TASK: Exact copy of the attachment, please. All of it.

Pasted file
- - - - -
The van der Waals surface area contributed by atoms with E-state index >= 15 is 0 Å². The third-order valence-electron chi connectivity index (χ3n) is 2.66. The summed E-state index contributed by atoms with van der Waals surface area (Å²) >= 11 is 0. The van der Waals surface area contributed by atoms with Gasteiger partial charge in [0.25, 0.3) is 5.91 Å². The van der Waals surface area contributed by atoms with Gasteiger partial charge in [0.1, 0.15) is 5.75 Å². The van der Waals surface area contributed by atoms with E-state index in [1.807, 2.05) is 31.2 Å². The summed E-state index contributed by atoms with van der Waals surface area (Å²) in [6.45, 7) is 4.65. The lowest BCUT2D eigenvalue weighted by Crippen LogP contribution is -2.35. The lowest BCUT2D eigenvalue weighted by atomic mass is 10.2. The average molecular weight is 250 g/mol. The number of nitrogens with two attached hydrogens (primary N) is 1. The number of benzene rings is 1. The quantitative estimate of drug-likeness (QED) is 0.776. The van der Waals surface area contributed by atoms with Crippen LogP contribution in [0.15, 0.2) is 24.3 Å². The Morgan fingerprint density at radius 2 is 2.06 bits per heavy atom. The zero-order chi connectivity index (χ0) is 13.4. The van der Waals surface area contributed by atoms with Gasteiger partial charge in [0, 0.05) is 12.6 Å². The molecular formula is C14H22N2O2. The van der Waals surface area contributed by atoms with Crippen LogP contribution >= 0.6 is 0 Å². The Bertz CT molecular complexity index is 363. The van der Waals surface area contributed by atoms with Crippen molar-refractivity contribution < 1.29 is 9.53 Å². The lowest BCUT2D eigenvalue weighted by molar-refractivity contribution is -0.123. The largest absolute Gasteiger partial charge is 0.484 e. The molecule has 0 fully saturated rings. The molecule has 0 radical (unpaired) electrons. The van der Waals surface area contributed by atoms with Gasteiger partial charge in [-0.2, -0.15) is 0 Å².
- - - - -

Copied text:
The van der Waals surface area contributed by atoms with E-state index >= 15 is 0 Å². The third-order valence-electron chi connectivity index (χ3n) is 2.66. The summed E-state index contributed by atoms with van der Waals surface area (Å²) >= 11 is 0. The van der Waals surface area contributed by atoms with Gasteiger partial charge in [0.25, 0.3) is 5.91 Å². The van der Waals surface area contributed by atoms with Gasteiger partial charge in [0.1, 0.15) is 5.75 Å². The van der Waals surface area contributed by atoms with E-state index in [1.807, 2.05) is 31.2 Å². The summed E-state index contributed by atoms with van der Waals surface area (Å²) in [6.45, 7) is 4.65. The lowest BCUT2D eigenvalue weighted by Crippen LogP contribution is -2.35. The lowest BCUT2D eigenvalue weighted by atomic mass is 10.2. The average molecular weight is 250 g/mol. The number of nitrogens with two attached hydrogens (primary N) is 1. The number of benzene rings is 1. The quantitative estimate of drug-likeness (QED) is 0.776. The van der Waals surface area contributed by atoms with Crippen LogP contribution in [0.15, 0.2) is 24.3 Å². The Morgan fingerprint density at radius 2 is 2.06 bits per heavy atom. The zero-order chi connectivity index (χ0) is 13.4. The van der Waals surface area contributed by atoms with Gasteiger partial charge in [0, 0.05) is 12.6 Å². The molecular formula is C14H22N2O2. The van der Waals surface area contributed by atoms with Crippen LogP contribution >= 0.6 is 0 Å². The Bertz CT molecular complexity index is 363. The van der Waals surface area contributed by atoms with Crippen molar-refractivity contribution < 1.29 is 9.53 Å². The lowest BCUT2D eigenvalue weighted by molar-refractivity contribution is -0.123. The largest absolute Gasteiger partial charge is 0.484 e. The molecule has 0 fully saturated rings. The molecule has 0 radical (unpaired) electrons. The van der Waals surface area contributed by atoms with Gasteiger partial charge in [-0.2, -0.15) is 0 Å².